Engagement Ring Band Styles

Brand Design Terms to Know

Profile: The profile is the shape of the band when cut. Certain profiles may be more appropriate for certain wearers and provide different levels of comfort.

Width: The width of a band varies greatly between rings. Most often, bands are between 2 and 12 mm wide.

Finish: The finish of a ring describes its sheen or visual effect. Polished is the most common as it is the most luminous. Matte finishes have a smooth look that does not have a shine effect. Satin is similar to matte, but with a bit more of a polished look. Stone has a very rugged finish that looks more coarse than matte or satin finishes. Hammered gives the appearance of a “dented” metal with or without a shine.

Milgrain: Milgrain is a raised beaded design on the surface of a band. This can be made into intricate, feminine patterns.

Beveled edge: Beveled edges are more common in men’s wedding and engagement rings. This is an angled edge on a ring with a contrasting finish.

Filigree: Filigree uses fine wire to make intricate patterns including spirals, which gives the ring a vintage appearance.

Engraving: Engravings can be done on the inside or outside of the ring to create an even more personalized piece. Often the messages inside of the bands hold a personal significance for the couple.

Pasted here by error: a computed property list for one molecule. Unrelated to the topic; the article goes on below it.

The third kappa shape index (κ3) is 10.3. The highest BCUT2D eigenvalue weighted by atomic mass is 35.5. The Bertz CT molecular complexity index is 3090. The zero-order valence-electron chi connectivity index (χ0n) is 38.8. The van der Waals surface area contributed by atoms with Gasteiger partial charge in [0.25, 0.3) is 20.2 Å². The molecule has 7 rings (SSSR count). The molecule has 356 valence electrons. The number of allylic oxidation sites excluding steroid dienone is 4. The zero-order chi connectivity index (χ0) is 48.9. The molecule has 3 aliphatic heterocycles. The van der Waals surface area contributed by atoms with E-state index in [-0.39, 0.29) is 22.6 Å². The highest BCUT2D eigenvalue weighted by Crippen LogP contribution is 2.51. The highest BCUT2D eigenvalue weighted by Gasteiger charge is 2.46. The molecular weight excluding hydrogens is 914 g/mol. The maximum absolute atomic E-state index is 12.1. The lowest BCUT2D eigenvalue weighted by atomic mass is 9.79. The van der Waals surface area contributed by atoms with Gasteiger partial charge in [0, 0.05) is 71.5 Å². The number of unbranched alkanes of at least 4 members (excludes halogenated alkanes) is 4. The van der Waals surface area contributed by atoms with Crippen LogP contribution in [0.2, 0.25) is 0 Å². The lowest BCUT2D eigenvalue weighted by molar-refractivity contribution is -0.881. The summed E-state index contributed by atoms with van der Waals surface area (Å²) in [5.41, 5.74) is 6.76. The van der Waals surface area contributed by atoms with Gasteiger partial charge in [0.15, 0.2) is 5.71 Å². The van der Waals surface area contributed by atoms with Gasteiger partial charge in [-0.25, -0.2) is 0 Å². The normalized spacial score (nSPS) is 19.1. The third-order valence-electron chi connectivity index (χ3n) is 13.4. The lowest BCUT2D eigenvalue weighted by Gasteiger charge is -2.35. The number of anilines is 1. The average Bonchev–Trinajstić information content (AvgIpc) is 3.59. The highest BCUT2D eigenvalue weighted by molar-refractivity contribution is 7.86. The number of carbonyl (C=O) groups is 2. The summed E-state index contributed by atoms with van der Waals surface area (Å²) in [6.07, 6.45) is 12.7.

Band Shapes for Engagement Rings

Choosing the band shape for your engagement ring is about comfort and style. We recommend you try on as many as possible to see what feels best for you. The three most common ring shapes are court, d-shaped, and flat rings. Each shape has a slightly different feel and fit. Plus, there are multiple various of these three main shapes.

Traditional court rings have an elliptical appearance when cross-sectioned. Since there are no straight edges, this ring can be very comfortable.

Similar to the court-shaped ring, the D-shaped ring is straight on the bottom and rounded on the sides. However, the top, or outermost part, of the ring is curved, which gives the appearance of a “D” shape when the ring is cross-sectioned.

Flat-court rings have the same shape as D-shaped rings; however, the flat edge is on the outside and the curved edge is on the inside.

Flat rings have straight edges on all four sides with lightly rounded corners. This style is more typical with men’s engagement and wedding rings.

Double comfort rings have straight edges on the top and bottom but have very rounded sides. This is very comfortable for the wearer as it puts less pressure on the finger and the rounded edges provide a smoother feel.

Halo rings are almost perfectly circular when cross-sectioned. While less common than other styles, the halo style can still provide a great deal of comfort for the wearer.

Flat-sided court rings are similar to the traditional court rings; however, the sides are flattened. This gives the appearance of the top and bottom being very rounded and the sides being very flat.

One of the least common styles, concave rings are “U” shaped when cross-sectioned. Depending on the style of the ring, the “U” can be more or less defined. The concave ring style is almost exclusively used in men’s wedding bands.